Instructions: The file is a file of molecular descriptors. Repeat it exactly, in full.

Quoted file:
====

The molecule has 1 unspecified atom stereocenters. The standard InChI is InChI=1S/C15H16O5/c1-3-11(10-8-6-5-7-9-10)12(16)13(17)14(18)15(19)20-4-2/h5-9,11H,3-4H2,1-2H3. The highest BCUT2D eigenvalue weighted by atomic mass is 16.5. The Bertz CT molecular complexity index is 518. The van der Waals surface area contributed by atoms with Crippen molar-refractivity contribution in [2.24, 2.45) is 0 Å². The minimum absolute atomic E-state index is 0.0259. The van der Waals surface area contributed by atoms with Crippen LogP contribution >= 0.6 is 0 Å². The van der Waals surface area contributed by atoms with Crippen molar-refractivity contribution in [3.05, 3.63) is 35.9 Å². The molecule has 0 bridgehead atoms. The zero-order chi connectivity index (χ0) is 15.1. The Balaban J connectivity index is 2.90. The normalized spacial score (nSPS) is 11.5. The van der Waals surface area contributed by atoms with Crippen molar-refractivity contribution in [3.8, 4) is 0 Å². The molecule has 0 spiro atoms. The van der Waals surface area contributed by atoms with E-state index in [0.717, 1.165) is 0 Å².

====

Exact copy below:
The molecule has 1 unspecified atom stereocenters. The standard InChI is InChI=1S/C15H16O5/c1-3-11(10-8-6-5-7-9-10)12(16)13(17)14(18)15(19)20-4-2/h5-9,11H,3-4H2,1-2H3. The highest BCUT2D eigenvalue weighted by atomic mass is 16.5. The Bertz CT molecular complexity index is 518. The van der Waals surface area contributed by atoms with Crippen molar-refractivity contribution in [2.24, 2.45) is 0 Å². The minimum absolute atomic E-state index is 0.0259. The van der Waals surface area contributed by atoms with Crippen LogP contribution >= 0.6 is 0 Å². The van der Waals surface area contributed by atoms with Crippen molar-refractivity contribution in [3.05, 3.63) is 35.9 Å². The molecule has 0 bridgehead atoms. The zero-order chi connectivity index (χ0) is 15.1. The Balaban J connectivity index is 2.90. The normalized spacial score (nSPS) is 11.5. The van der Waals surface area contributed by atoms with Crippen molar-refractivity contribution in [3.8, 4) is 0 Å². The molecule has 0 spiro atoms. The van der Waals surface area contributed by atoms with E-state index in [0.717, 1.165) is 0 Å².